A while back we took a look at the last generation M.2 NVMe WD Black SSD. A year on and the next generation is here! Complete with a wee speed boost, higher capacities, a new blacked out design, and a heavy focus on gaming. With NAND flash prices dropping, it’s a great time to buy. So let’s take a look at WD‘s latest offerings and see how it stacks up!
As I’m still one of these poor plebs with an older Skylake platform, my M.2 slot doesn’t have a fancy stock heatsink to make my M.2 SSD’s glimmer in RGB goodness. Therefore, bare SSD aesthetics are actually kind of important to me. I know that sounds silly to some but hey, I like computer hardware! This generation has greatly updated the packaging. I used to work in a packaging factory, I notice this shit. Spot UV is the coolest thing in my opinion. After admiring the box that I’ll inevitably throw away, I also really appreciated the redesign of the actual unit. A nicely black and orange accented label with a bit more subtlety on the bar-codes than last year. That was my one gripe with the previous generation. Why would you want to cover up that beautiful black PCB with black on white writing?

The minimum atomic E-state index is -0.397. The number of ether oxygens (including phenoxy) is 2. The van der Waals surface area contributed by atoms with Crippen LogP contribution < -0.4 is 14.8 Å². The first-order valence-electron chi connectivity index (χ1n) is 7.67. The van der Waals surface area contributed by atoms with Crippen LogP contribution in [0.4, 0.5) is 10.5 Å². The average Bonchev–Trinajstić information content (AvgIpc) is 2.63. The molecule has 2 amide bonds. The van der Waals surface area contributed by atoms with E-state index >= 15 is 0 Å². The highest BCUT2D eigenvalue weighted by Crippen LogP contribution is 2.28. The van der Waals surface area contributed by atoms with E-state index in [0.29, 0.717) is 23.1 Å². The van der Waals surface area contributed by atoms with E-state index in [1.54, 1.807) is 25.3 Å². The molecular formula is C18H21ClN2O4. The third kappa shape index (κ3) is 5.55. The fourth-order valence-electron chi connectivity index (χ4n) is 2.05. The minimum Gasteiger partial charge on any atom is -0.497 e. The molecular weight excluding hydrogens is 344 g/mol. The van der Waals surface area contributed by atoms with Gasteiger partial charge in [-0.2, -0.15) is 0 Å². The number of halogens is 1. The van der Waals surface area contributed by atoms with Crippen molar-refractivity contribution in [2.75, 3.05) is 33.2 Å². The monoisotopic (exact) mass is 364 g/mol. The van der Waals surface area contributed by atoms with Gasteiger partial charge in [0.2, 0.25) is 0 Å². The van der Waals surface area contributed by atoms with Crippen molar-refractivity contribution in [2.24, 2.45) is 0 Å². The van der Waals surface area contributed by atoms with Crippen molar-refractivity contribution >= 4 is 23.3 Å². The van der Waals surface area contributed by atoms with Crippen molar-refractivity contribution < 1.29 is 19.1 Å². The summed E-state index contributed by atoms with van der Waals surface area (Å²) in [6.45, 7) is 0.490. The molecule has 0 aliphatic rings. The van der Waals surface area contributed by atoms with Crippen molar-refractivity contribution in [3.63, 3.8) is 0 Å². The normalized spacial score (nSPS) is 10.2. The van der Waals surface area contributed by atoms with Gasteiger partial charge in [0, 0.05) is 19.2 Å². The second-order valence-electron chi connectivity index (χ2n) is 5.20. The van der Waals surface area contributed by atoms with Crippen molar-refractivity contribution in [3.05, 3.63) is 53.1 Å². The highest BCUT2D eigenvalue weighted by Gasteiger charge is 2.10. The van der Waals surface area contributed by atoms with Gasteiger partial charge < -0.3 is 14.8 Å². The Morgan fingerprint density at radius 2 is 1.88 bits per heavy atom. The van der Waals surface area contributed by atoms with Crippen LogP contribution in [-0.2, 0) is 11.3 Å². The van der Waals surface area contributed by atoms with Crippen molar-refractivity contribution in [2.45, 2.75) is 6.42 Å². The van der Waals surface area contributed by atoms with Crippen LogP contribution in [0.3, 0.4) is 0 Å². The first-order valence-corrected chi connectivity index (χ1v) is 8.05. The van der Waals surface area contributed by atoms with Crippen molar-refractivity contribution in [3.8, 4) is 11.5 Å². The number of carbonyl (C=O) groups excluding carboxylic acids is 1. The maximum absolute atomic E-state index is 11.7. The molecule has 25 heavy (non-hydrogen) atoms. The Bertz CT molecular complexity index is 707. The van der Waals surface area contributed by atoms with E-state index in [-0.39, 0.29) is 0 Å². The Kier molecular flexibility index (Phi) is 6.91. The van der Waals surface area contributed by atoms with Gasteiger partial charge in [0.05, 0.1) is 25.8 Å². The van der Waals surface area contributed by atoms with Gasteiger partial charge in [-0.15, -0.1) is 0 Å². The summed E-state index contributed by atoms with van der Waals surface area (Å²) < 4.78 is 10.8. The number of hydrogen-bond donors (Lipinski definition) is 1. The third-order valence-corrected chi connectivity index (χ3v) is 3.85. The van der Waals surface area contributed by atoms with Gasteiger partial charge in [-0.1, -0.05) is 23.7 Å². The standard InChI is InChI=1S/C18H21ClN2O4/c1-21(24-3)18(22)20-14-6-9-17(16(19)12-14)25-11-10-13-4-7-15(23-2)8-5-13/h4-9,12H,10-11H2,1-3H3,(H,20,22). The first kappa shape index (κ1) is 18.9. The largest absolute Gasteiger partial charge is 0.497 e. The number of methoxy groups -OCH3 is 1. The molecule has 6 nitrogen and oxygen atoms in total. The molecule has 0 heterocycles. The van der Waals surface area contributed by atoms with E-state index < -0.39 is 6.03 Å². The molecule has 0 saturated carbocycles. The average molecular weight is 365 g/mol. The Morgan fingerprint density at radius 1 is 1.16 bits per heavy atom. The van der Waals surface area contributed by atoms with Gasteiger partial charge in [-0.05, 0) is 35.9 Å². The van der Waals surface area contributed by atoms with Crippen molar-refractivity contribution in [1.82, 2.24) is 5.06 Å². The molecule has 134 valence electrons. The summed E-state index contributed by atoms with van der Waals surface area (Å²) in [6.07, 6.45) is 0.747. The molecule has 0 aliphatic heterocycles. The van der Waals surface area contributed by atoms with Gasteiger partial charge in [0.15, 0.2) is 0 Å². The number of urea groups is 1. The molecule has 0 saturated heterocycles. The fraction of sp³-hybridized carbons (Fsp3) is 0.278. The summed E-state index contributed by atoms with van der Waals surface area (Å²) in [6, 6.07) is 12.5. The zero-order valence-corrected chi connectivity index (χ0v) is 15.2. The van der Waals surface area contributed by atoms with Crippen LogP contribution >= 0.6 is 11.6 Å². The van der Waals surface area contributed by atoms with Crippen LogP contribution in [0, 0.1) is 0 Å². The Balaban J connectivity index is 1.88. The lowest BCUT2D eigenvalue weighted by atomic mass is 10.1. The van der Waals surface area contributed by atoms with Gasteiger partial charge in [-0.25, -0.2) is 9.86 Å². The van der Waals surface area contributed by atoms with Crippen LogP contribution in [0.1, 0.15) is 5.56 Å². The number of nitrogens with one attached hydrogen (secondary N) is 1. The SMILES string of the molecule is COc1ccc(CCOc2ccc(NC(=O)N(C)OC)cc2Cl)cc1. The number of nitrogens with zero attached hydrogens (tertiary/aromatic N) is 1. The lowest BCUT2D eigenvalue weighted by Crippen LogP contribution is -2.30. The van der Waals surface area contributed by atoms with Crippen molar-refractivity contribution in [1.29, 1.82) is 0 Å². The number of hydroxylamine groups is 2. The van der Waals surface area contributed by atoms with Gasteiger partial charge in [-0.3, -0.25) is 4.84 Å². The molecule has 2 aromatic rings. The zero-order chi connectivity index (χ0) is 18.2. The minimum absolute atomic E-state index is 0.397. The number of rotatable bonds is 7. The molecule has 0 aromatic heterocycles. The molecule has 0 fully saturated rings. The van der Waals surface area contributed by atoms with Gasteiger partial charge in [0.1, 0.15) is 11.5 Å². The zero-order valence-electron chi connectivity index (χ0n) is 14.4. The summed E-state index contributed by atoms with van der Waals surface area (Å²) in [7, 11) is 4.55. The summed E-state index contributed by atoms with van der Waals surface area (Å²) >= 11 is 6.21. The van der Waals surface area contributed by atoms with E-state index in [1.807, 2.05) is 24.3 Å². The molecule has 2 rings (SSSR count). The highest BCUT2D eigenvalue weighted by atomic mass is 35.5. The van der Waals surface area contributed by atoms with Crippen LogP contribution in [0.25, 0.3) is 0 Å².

Also with this generation you can expect units to become available soon with an included heat sink. In collaboration with EKWB themselves, you can expect a boost in passive cooling all wrapped up in a sleek package. From some of the promotional materials I’ve seen it’s gonna look great in any system! It’ll be kind of weird seeing that EK logo without any tubes!
Specifications and Capacities
Below is a complete list of specifications for each capacity available. We have on hand the WD Black SN750 1TB model without the heatsink, any of the results in this review will be indicative of that model only. Pricing and availability can be found at the bottom of this review so feel free to skip ahead or hang around and nerd out with me for a bit.
|Interface||PCIe Gen3 8 Gb/s, up to 4 lanes|
|Sequential Read up to (MB/s) (Queues=32, Threads=1)||3,100||3,470||3,470||3,400|
|Sequential Write up to (MB/s) (Queues=32, Threads=1)||1,600||2,600||3,000||2,900|
|Rand Read 4KB IOPS up to (Queues=32, Threads=1)||220K||420K||515K||480K|
|Rand Write 4KB IOPS up to (Queues=32, Threads=8)||180K||380K||560K||550K|
|Peak Power (10us)||2.8A||2.8A||2.8A||2.8A|
|PS3 (low power)||70mW||70mW||100mW||100mW|
|Sleep (PS4) (low power)||2.5mW||2.5mW||2.5mW||2.5mW|
|MTTF||1.75 million hours|
|Operating Temperatures||32°F to 158°F (0°C to 70°C)|